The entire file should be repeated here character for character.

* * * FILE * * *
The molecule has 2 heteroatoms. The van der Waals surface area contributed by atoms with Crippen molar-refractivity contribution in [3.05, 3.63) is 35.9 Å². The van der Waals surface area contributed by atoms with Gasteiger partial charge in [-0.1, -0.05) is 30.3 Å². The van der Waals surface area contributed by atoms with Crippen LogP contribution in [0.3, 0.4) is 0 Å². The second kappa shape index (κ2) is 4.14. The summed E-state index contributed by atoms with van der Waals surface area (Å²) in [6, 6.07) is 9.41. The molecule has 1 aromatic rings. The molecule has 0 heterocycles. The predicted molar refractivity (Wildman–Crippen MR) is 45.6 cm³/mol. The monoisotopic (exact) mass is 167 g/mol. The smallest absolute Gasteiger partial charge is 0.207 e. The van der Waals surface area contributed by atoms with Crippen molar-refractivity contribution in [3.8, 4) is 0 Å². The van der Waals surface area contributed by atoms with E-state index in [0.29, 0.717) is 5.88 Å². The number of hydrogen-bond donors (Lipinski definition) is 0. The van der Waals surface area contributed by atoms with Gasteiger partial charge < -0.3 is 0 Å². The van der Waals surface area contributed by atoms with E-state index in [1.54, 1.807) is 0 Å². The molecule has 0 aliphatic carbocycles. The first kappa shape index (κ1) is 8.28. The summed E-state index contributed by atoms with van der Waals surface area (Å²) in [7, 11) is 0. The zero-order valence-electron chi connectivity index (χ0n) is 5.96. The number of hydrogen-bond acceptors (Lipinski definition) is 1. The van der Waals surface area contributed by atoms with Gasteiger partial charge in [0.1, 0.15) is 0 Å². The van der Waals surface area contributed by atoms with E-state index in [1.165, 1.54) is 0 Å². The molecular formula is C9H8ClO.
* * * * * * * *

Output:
The molecule has 2 heteroatoms. The van der Waals surface area contributed by atoms with Crippen molar-refractivity contribution in [3.05, 3.63) is 35.9 Å². The van der Waals surface area contributed by atoms with Gasteiger partial charge in [-0.1, -0.05) is 30.3 Å². The van der Waals surface area contributed by atoms with Crippen LogP contribution in [0.3, 0.4) is 0 Å². The second kappa shape index (κ2) is 4.14. The summed E-state index contributed by atoms with van der Waals surface area (Å²) in [6, 6.07) is 9.41. The molecule has 1 aromatic rings. The molecule has 0 heterocycles. The predicted molar refractivity (Wildman–Crippen MR) is 45.6 cm³/mol. The monoisotopic (exact) mass is 167 g/mol. The smallest absolute Gasteiger partial charge is 0.207 e. The van der Waals surface area contributed by atoms with Crippen molar-refractivity contribution in [3.8, 4) is 0 Å². The van der Waals surface area contributed by atoms with E-state index in [0.29, 0.717) is 5.88 Å². The number of hydrogen-bond donors (Lipinski definition) is 0. The van der Waals surface area contributed by atoms with Gasteiger partial charge < -0.3 is 0 Å². The van der Waals surface area contributed by atoms with E-state index in [1.54, 1.807) is 0 Å². The molecule has 0 aliphatic carbocycles. The first kappa shape index (κ1) is 8.28. The summed E-state index contributed by atoms with van der Waals surface area (Å²) in [7, 11) is 0. The zero-order valence-electron chi connectivity index (χ0n) is 5.96. The number of hydrogen-bond acceptors (Lipinski definition) is 1. The van der Waals surface area contributed by atoms with Gasteiger partial charge in [0.1, 0.15) is 0 Å². The van der Waals surface area contributed by atoms with E-state index in [1.165, 1.54) is 0 Å². The molecular formula is C9H8ClO.